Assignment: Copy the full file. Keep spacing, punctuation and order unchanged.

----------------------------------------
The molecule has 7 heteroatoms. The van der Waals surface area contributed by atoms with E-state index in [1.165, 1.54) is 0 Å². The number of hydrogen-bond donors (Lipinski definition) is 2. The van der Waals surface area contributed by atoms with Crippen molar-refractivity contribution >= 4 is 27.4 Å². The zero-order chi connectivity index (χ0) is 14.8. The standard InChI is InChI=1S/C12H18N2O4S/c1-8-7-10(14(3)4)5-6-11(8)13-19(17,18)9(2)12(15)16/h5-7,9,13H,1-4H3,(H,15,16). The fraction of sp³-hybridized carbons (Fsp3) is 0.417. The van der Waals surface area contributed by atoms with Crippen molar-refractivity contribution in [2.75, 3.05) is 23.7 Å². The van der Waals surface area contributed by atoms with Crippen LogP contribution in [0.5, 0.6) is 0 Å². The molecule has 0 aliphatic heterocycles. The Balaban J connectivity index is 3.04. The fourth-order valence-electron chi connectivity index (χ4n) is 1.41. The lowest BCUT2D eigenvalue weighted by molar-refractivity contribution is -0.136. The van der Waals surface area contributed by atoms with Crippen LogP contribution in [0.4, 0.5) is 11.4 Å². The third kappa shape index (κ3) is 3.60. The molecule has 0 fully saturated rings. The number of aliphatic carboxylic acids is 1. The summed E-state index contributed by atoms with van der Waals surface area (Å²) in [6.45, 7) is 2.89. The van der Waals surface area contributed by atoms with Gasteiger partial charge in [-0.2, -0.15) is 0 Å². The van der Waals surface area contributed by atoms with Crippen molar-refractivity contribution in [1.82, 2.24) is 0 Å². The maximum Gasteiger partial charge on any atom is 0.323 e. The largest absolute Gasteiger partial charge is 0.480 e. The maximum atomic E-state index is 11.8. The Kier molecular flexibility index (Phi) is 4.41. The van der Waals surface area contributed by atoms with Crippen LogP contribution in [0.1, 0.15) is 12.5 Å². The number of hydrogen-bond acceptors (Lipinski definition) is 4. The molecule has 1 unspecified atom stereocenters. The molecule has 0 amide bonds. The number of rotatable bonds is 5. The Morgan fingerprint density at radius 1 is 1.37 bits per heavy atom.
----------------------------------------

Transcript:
The molecule has 7 heteroatoms. The van der Waals surface area contributed by atoms with E-state index in [1.165, 1.54) is 0 Å². The number of hydrogen-bond donors (Lipinski definition) is 2. The van der Waals surface area contributed by atoms with Crippen molar-refractivity contribution >= 4 is 27.4 Å². The zero-order chi connectivity index (χ0) is 14.8. The standard InChI is InChI=1S/C12H18N2O4S/c1-8-7-10(14(3)4)5-6-11(8)13-19(17,18)9(2)12(15)16/h5-7,9,13H,1-4H3,(H,15,16). The fraction of sp³-hybridized carbons (Fsp3) is 0.417. The van der Waals surface area contributed by atoms with Crippen molar-refractivity contribution in [2.75, 3.05) is 23.7 Å². The van der Waals surface area contributed by atoms with Crippen LogP contribution in [0.5, 0.6) is 0 Å². The molecule has 0 aliphatic heterocycles. The Balaban J connectivity index is 3.04. The fourth-order valence-electron chi connectivity index (χ4n) is 1.41. The lowest BCUT2D eigenvalue weighted by molar-refractivity contribution is -0.136. The van der Waals surface area contributed by atoms with Crippen LogP contribution in [0.4, 0.5) is 11.4 Å². The third kappa shape index (κ3) is 3.60. The molecule has 0 fully saturated rings. The number of aliphatic carboxylic acids is 1. The summed E-state index contributed by atoms with van der Waals surface area (Å²) in [6.45, 7) is 2.89. The van der Waals surface area contributed by atoms with Gasteiger partial charge in [-0.2, -0.15) is 0 Å². The van der Waals surface area contributed by atoms with Crippen molar-refractivity contribution in [1.82, 2.24) is 0 Å². The maximum Gasteiger partial charge on any atom is 0.323 e. The largest absolute Gasteiger partial charge is 0.480 e. The maximum atomic E-state index is 11.8. The Kier molecular flexibility index (Phi) is 4.41. The van der Waals surface area contributed by atoms with Crippen LogP contribution in [0.1, 0.15) is 12.5 Å². The number of hydrogen-bond acceptors (Lipinski definition) is 4. The molecule has 1 unspecified atom stereocenters. The molecule has 0 amide bonds. The number of rotatable bonds is 5. The Morgan fingerprint density at radius 1 is 1.37 bits per heavy atom.